The Toys R Us bankruptcy has pretty low-key rocked the business world, everybody from other big-box brick-and-mortar retailers, to online retailers, marketers, financial firms and banks alike, albeit for all different reasons. Long story short, the crumbling castle that began coming down with the likes of iTunes and Amazon lost a major tower this month in Toys R Us announcing bankruptcy, and it's going to highlight everything wrong with marketing education, and higher-ed as a whole in the coming 36 months.
Huh? How'd we go from the business world impacts to molding the minds of late-year teenagers? Bear with me.
The one thing that always drove me crazy in the more traditional marketing classes was sitting there, reading, discussing case studies and marketing tactics from 2, 3, 5 even as high as ten year old situations. How does a case study revolving around revolutionizing a magazine advertisement from 2012 (in a 2013-published textbook) affect me today when Facebook (in my opinion) is the leading and most effective advertising product in the world? See the disconnect yet?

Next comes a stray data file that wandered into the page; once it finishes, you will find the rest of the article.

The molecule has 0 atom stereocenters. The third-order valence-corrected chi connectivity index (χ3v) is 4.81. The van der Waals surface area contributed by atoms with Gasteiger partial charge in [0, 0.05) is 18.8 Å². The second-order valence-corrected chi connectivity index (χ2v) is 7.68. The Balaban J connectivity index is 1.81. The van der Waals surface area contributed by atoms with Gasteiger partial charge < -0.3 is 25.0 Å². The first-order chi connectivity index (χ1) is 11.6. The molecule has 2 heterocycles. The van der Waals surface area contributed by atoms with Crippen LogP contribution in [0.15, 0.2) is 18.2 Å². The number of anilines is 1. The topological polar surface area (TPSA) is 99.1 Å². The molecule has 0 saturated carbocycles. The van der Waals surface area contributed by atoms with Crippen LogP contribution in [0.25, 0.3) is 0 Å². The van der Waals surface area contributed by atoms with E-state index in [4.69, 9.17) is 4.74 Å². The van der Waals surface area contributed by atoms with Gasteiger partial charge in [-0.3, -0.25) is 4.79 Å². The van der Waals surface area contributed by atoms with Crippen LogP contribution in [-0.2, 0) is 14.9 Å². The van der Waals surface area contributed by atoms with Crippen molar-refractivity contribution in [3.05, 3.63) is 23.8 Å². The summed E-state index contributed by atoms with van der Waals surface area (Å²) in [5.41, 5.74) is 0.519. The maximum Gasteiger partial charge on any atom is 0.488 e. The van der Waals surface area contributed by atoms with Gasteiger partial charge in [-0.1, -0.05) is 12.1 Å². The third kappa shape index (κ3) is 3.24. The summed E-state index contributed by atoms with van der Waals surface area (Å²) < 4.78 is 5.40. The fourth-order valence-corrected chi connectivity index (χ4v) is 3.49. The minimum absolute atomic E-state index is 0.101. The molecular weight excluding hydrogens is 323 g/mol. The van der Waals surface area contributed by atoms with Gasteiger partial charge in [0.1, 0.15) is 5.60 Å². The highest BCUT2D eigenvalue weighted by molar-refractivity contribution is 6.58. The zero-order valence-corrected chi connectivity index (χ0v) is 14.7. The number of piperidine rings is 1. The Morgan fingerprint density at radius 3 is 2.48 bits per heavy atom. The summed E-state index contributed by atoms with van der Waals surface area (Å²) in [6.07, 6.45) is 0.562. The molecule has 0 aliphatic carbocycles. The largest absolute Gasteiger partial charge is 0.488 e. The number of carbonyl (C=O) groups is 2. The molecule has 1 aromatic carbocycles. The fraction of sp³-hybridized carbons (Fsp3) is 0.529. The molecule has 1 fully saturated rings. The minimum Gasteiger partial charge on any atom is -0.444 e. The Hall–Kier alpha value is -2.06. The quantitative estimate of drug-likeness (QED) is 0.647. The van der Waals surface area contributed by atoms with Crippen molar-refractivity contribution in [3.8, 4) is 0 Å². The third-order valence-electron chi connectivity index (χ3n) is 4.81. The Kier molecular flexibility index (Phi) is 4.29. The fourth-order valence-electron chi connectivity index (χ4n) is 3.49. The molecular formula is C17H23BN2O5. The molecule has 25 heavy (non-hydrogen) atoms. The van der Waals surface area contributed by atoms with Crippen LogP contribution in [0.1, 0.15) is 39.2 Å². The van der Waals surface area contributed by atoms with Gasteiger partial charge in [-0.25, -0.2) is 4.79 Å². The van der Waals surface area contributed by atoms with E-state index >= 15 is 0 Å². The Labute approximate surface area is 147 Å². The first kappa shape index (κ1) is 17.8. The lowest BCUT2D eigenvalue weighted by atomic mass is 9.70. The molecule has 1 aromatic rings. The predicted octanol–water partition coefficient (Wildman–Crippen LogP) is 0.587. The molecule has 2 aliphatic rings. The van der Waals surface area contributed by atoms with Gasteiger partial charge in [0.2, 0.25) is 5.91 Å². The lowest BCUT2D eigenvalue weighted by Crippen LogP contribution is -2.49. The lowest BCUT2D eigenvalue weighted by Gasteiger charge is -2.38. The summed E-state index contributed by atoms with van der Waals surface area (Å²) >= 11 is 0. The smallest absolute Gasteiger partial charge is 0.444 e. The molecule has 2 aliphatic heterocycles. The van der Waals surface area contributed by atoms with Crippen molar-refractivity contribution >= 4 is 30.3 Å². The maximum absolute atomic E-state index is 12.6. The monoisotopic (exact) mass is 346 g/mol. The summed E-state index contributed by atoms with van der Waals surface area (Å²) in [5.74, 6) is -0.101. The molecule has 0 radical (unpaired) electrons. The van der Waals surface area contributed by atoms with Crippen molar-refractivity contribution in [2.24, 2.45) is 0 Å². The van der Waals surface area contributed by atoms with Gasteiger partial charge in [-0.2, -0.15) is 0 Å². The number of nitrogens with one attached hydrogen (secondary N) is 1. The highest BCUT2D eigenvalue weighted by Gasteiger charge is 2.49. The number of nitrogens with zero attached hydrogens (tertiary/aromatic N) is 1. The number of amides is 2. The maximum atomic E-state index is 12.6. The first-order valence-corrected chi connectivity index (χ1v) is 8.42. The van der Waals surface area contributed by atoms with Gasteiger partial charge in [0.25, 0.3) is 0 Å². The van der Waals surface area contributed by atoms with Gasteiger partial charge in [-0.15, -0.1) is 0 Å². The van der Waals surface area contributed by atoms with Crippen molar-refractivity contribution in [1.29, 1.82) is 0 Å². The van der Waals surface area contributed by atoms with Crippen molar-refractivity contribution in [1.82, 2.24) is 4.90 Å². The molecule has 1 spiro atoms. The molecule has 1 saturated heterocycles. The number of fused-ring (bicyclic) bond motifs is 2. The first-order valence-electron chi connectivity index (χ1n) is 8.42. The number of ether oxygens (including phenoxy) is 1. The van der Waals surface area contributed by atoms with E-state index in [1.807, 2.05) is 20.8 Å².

Here brings me back to the issue with Toys R Us and marketing. In likely 3-5 years, students will be sitting in classrooms reading text books about back when Toys R Us used to be a store parents brought kids to buy toys, but went out of business because of factors which, if by 2020-2022 businesses aren't adopting and mastering, will have affected tens of hundreds of other businesses too.
If classrooms and thought leaders aren't promoting these issues today, making kids think about these issues today, theoretically thinking about what Toys R Us could have been doing 4-6 years ago to avoid their situation today, well then what's the point, and where will that set these kids up when they're going to graduate and go work for companies like Target and Walmart and Cabela's who will need to solve these very issues?
Now, this isn't to say all educational institutions does a poor job of this. I'm proud to be an alum of Bryant University who is consistently rated among the top-10 business schools and marketing programs in the country, with good reason. A majority of professors encourage discussions and projects revolving around issues today. But i'm confident this is the minority of most educational institutions, and without a drastic change, and soon, where will we find the marketers and thought leaders to solve these issues of tomorrow?